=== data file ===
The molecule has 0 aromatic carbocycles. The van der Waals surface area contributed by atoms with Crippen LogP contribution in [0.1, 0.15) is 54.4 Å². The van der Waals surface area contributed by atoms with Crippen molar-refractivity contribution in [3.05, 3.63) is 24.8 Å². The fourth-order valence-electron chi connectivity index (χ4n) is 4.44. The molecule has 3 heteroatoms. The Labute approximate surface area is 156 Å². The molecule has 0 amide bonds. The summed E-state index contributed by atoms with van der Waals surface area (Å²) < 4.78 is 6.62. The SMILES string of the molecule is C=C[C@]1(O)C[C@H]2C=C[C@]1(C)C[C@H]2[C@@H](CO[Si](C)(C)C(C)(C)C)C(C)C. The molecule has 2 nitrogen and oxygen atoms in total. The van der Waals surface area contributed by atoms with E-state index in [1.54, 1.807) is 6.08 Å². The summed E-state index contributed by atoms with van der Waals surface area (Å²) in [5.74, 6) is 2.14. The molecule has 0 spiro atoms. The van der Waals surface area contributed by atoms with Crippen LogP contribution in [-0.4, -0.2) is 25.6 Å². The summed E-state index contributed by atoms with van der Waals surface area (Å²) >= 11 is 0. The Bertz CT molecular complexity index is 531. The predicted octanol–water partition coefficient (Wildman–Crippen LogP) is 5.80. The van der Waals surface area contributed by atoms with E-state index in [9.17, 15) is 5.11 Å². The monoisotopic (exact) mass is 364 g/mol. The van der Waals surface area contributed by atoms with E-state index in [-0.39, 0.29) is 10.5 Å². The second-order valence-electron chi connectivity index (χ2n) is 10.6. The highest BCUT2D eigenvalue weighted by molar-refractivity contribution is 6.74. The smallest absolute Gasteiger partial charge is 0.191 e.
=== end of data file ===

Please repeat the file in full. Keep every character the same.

The molecule has 0 aromatic carbocycles. The van der Waals surface area contributed by atoms with Crippen LogP contribution in [0.1, 0.15) is 54.4 Å². The van der Waals surface area contributed by atoms with Crippen molar-refractivity contribution in [3.05, 3.63) is 24.8 Å². The fourth-order valence-electron chi connectivity index (χ4n) is 4.44. The molecule has 3 heteroatoms. The Labute approximate surface area is 156 Å². The molecule has 0 amide bonds. The summed E-state index contributed by atoms with van der Waals surface area (Å²) < 4.78 is 6.62. The SMILES string of the molecule is C=C[C@]1(O)C[C@H]2C=C[C@]1(C)C[C@H]2[C@@H](CO[Si](C)(C)C(C)(C)C)C(C)C. The molecule has 2 nitrogen and oxygen atoms in total. The van der Waals surface area contributed by atoms with E-state index in [1.54, 1.807) is 6.08 Å². The summed E-state index contributed by atoms with van der Waals surface area (Å²) in [5.74, 6) is 2.14. The molecule has 0 spiro atoms. The van der Waals surface area contributed by atoms with Crippen LogP contribution in [-0.4, -0.2) is 25.6 Å². The summed E-state index contributed by atoms with van der Waals surface area (Å²) >= 11 is 0. The Bertz CT molecular complexity index is 531. The predicted octanol–water partition coefficient (Wildman–Crippen LogP) is 5.80. The van der Waals surface area contributed by atoms with E-state index in [9.17, 15) is 5.11 Å². The monoisotopic (exact) mass is 364 g/mol. The van der Waals surface area contributed by atoms with E-state index in [-0.39, 0.29) is 10.5 Å². The second-order valence-electron chi connectivity index (χ2n) is 10.6. The highest BCUT2D eigenvalue weighted by molar-refractivity contribution is 6.74. The smallest absolute Gasteiger partial charge is 0.191 e.